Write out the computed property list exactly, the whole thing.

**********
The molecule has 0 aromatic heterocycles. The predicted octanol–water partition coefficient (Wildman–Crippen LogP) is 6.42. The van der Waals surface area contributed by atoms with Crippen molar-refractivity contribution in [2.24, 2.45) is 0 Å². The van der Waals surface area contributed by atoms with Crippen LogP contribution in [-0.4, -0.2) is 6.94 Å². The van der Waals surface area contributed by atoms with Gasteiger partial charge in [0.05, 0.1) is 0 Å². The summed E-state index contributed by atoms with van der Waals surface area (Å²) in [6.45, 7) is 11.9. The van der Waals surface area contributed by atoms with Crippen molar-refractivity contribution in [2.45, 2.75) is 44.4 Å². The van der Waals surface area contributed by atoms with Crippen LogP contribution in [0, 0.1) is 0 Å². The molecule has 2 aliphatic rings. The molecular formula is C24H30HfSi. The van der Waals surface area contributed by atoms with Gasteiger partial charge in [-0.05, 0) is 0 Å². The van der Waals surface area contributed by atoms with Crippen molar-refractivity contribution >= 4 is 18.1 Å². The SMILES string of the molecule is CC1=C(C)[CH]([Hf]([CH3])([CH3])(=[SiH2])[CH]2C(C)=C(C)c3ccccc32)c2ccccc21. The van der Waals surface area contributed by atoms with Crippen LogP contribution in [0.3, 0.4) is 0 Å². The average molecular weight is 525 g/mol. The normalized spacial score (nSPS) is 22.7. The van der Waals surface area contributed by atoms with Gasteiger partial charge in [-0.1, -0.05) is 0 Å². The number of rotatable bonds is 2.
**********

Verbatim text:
The molecule has 0 aromatic heterocycles. The predicted octanol–water partition coefficient (Wildman–Crippen LogP) is 6.42. The van der Waals surface area contributed by atoms with Crippen molar-refractivity contribution in [2.24, 2.45) is 0 Å². The van der Waals surface area contributed by atoms with Crippen LogP contribution in [-0.4, -0.2) is 6.94 Å². The van der Waals surface area contributed by atoms with Gasteiger partial charge in [0.05, 0.1) is 0 Å². The summed E-state index contributed by atoms with van der Waals surface area (Å²) in [6.45, 7) is 11.9. The van der Waals surface area contributed by atoms with Crippen molar-refractivity contribution in [2.45, 2.75) is 44.4 Å². The van der Waals surface area contributed by atoms with Crippen LogP contribution in [0, 0.1) is 0 Å². The molecule has 2 aliphatic rings. The molecular formula is C24H30HfSi. The van der Waals surface area contributed by atoms with Gasteiger partial charge in [-0.05, 0) is 0 Å². The van der Waals surface area contributed by atoms with Crippen molar-refractivity contribution >= 4 is 18.1 Å². The SMILES string of the molecule is CC1=C(C)[CH]([Hf]([CH3])([CH3])(=[SiH2])[CH]2C(C)=C(C)c3ccccc32)c2ccccc21. The van der Waals surface area contributed by atoms with Crippen LogP contribution in [0.3, 0.4) is 0 Å². The average molecular weight is 525 g/mol. The normalized spacial score (nSPS) is 22.7. The van der Waals surface area contributed by atoms with Gasteiger partial charge in [-0.1, -0.05) is 0 Å². The number of rotatable bonds is 2.